For plants, we found free starts rather than buying them most of the time. We heard that a man in town was doing his best to thin out his rhubarb plants because he had a lot more than he wanted. We went to his house and offered to help him thin them. We split each of the plants in half and planted the extra halves in our garden.

I discovered that we had an asparagus plant in the yard that a previous homeowner planted. Because asparagus is a temperamental plant that will not grow well for several years after it is transplanted, we arranged the adjoining garden so that we did not need to move the asparagus and it produced fresh asparagus all summer.

At the back of our yard, we had an old tree stump that we wanted to remove. One day, I went to test the strength of the stump and hit it with a 5 pound maul. Right away, the top popped off and I discovered the greatest little section of compost where the tree roots had completely rotted.

Later, I was considering what to do about a sickly raspberry plant that had had not grown at all in the two years that we lived there. It had only two pitiful shoots and never put out any edible berries, even though raspberries are normally wildly prolific plants. On a whim, I decided to dig it up and plant it where the stump had been. The soil where the stump had been was so good that the raspberry quickly became a three by eight foot raspberry patch. This was great not only because of the delicious raspberries, but it was also wonderfully entertaining for our two year old son who hung a raspberry bucket on his arm and somehow picked raspberries every day in his diaper and bare feet without once getting poked by the thorns.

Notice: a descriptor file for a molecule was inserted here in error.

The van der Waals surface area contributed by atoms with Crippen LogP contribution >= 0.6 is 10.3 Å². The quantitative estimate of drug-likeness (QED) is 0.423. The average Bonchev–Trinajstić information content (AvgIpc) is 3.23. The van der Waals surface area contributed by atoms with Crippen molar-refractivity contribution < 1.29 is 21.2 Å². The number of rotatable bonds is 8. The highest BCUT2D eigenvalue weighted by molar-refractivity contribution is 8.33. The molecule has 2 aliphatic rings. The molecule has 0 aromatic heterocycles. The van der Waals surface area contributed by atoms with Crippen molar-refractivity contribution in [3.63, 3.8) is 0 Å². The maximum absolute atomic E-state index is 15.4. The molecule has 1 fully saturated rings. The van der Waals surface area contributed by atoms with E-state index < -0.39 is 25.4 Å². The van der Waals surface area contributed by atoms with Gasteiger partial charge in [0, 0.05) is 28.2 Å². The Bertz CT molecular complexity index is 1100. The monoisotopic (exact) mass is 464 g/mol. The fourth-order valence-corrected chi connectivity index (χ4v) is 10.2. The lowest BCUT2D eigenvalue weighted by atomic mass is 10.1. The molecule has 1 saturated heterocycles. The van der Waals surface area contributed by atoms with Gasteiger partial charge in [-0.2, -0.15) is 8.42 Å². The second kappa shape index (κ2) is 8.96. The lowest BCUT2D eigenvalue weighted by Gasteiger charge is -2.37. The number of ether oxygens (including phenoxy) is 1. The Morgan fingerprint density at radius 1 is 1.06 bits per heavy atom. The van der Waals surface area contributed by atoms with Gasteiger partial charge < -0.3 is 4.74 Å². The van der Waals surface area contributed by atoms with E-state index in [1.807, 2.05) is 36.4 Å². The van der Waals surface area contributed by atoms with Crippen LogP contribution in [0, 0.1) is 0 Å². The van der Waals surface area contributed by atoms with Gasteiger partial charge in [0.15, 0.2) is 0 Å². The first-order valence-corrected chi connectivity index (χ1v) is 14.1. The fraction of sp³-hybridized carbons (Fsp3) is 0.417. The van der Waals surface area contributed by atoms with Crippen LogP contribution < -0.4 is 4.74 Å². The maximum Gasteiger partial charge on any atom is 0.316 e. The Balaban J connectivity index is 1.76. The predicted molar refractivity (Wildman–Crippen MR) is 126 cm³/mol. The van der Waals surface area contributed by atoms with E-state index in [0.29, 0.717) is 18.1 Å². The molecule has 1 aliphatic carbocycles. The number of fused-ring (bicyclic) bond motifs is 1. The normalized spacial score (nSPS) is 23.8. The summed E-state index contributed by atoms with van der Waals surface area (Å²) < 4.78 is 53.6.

We got some starts from a strawberry plant from Jill’s friend and soon had a 4×8 foot strawberry patch. (Strawberries, raspberries and mint are plants that like to spread and take over everything, so make sure to consider how to contain them before planting them!)